MKL includes a variety of Fast Fourier Transforms (FFTs) from 1D to multidimensional, complex to complex, real to complex, and real to real transforms of arbitrary lengths.
Vector math functions include computationally intensive core mathematical operations for single and double precision real and complex data types. These are similar to libm functions from compiler libraries but operate on vectors rather than scalars to provide better performance. There are various controls for setting accuracy, error mode and denormalized number handling to customize the behavior of the routines.
Statistics functions include random number generators and probability distributions. optimized for multicore processors. Also included are compute-intensive in and out-of-core routines to compute basic statistics, estimation of dependencies etc.
Data fitting functions include splines (linear, quadratic, cubic, look-up, stepwise constant) for 1-dimensional interpolation that can be used in data analytics, geometric modeling and surface approximation applications.
Gerrit is a free, web-based team code collaboration tool. Software developers in a team can review each other's modifications on their source code using a Web browser and approve or reject those changes.
It integrates closely with Git, a distributed version control system.
Gerrit is a fork of Rietveld, another code review tool. Both namesakes are of Dutch designer Gerrit Rietveld. Code reviews mean different things to different people. To some it’s a formal meeting with a projector and an entire team going through the code line by line. To others it’s getting someone to glance over the code before it is committed.
Gerrit is intended to provide a lightweight framework for reviewing every commit before it is accepted into the code base. Changes are uploaded to Gerrit but don’t actually become a part of the project until they’ve been reviewed and accepted.
In many ways this is simply tooling to support the standard open source process of submitting patches which are then reviewed by the project members before being applied to the code base. However Gerrit goes a step further making it simple for all committers on a project to ensure that changes are checked over before they’re actually applied. Because of this Gerrit is equally useful where all users are trusted committers such as may be the case with closed-source commercial development.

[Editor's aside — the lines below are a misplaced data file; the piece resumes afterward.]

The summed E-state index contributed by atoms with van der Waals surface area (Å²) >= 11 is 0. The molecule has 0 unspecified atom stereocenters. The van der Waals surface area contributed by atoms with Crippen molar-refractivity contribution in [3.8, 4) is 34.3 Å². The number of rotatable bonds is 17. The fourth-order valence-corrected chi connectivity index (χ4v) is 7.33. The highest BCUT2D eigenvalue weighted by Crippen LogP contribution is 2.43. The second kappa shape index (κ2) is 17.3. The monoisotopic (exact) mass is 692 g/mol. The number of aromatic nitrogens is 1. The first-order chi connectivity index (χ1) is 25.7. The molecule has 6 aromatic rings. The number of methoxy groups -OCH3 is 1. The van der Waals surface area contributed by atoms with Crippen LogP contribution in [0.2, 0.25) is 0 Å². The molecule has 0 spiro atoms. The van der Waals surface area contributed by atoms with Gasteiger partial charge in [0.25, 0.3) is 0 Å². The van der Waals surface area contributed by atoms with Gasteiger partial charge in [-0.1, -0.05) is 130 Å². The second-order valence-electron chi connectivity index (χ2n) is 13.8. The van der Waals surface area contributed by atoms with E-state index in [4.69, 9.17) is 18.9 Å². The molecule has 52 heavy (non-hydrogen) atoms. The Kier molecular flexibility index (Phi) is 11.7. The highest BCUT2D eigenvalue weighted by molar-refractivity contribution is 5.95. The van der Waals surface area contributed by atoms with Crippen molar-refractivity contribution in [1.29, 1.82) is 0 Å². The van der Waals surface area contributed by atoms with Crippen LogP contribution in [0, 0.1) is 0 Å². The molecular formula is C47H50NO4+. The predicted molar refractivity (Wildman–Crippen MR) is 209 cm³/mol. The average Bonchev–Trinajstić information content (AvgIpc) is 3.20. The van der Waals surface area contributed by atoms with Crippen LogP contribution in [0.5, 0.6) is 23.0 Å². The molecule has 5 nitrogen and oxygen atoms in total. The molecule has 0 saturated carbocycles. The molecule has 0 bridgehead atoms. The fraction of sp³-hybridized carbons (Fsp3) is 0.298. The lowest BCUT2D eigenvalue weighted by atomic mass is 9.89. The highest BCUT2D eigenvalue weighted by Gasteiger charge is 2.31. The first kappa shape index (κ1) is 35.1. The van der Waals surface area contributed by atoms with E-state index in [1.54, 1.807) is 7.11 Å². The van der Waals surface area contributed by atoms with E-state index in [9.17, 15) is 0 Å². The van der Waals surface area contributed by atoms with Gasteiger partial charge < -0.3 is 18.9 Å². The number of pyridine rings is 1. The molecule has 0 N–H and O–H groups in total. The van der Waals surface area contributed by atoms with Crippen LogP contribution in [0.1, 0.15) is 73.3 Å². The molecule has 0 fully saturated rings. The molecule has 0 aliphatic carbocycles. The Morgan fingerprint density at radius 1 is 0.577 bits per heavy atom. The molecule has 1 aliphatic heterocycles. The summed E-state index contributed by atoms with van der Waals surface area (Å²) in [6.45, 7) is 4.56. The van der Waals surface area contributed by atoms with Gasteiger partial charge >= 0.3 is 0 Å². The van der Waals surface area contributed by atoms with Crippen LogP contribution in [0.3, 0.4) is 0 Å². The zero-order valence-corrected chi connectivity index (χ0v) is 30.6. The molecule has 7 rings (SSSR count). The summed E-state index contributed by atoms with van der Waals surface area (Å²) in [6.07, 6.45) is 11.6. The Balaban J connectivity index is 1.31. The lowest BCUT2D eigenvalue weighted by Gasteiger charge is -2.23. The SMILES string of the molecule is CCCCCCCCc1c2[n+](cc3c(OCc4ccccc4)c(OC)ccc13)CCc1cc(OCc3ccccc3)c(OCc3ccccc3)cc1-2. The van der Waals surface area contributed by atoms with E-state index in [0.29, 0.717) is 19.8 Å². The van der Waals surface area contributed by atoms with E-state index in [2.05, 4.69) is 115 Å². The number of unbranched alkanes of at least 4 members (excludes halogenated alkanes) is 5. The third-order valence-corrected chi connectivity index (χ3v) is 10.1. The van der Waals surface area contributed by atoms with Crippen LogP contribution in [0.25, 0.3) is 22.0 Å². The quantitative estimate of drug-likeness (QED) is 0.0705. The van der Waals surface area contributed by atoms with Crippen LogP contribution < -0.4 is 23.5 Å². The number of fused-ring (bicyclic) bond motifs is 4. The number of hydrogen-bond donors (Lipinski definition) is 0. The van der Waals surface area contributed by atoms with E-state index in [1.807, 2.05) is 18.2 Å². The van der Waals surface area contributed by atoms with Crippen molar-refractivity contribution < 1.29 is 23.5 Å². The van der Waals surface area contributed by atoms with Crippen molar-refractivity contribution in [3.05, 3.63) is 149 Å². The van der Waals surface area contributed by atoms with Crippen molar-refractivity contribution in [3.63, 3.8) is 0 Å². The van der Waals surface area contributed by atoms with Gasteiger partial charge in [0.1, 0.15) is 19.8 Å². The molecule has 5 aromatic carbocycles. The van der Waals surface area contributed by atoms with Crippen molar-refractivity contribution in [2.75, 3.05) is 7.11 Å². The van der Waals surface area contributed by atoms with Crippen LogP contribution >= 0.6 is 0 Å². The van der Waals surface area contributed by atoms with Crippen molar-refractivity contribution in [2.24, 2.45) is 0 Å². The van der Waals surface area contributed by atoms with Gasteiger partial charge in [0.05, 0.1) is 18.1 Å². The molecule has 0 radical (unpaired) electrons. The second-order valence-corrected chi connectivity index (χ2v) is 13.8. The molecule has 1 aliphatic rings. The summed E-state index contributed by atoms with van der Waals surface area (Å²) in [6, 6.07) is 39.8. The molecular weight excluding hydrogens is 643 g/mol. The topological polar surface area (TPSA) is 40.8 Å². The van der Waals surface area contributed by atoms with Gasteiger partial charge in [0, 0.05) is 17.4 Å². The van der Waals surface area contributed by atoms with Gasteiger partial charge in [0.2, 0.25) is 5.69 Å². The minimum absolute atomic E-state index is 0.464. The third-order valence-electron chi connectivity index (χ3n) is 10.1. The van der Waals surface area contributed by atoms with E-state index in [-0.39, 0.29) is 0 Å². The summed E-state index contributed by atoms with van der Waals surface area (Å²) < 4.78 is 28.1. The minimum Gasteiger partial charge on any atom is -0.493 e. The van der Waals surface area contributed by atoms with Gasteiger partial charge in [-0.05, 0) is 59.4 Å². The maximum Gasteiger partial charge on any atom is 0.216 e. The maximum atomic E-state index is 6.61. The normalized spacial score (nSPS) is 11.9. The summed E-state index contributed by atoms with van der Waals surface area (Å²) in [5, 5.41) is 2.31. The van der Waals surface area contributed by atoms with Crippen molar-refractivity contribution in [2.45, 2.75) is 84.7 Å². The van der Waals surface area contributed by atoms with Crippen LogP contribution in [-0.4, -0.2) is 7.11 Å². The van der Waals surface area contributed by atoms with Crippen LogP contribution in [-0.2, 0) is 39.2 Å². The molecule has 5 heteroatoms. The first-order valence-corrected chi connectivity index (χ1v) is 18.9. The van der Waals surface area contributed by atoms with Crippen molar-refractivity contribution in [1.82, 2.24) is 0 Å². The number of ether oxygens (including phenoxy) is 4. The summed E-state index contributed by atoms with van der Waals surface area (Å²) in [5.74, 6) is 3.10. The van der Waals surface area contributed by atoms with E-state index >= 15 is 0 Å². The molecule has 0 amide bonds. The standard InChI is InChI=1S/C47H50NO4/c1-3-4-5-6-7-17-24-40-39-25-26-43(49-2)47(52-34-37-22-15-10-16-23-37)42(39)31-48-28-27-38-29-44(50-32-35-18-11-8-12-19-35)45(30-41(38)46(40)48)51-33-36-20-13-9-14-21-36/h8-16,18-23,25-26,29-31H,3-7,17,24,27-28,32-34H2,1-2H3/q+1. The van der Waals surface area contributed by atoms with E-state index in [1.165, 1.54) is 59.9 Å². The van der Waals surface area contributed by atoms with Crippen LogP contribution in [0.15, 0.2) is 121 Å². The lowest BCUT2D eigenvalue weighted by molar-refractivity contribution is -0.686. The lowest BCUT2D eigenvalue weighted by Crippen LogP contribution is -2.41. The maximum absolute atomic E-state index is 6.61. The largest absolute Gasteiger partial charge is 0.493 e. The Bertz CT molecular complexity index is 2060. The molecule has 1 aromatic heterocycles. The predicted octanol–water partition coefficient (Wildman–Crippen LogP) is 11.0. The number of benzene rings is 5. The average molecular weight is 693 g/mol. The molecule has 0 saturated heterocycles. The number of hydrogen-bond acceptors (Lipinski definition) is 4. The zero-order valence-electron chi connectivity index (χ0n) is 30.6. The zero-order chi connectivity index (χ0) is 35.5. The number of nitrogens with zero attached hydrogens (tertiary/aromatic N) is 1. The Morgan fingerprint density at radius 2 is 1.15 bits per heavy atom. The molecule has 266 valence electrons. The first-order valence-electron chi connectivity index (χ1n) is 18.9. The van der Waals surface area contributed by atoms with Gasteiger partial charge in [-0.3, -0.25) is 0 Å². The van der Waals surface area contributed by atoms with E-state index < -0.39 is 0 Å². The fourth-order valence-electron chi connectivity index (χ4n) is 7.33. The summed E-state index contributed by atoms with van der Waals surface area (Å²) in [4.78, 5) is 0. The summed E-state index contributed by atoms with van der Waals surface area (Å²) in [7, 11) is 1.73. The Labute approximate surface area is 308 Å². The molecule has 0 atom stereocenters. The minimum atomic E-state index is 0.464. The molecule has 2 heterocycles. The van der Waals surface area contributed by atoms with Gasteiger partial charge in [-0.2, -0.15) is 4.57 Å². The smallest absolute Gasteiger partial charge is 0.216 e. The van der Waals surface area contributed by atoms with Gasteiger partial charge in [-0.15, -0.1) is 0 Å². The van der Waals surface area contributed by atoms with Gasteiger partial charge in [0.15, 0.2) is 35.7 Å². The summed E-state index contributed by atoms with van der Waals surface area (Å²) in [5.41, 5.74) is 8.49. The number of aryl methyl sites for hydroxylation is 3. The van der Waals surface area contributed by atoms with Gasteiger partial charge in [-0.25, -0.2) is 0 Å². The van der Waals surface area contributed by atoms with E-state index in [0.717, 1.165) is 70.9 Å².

Either way it’s still desirable to have code reviewed to improve the quality and maintainability of the code. After all, if only one person has seen the code it may be a little difficult to maintain when that person leaves.
Gerrit is firstly a staging area where changes can be checked over before becoming a part of the code base. It is also an enabler for this review process, capturing notes and comments about the changes to enable discussion of the change.
This is particularly useful with distributed teams where this conversation can’t happen face to face. Even with a co-located team having a review tool as an option is beneficial because reviews can be done at a time that is convenient for the reviewer.
This allows the developer to create the review and explain the change while it is fresh in their mind. Without such a tool they either need to interrupt someone to review the code or switch context to explain the change when they’ve already moved on to the next task.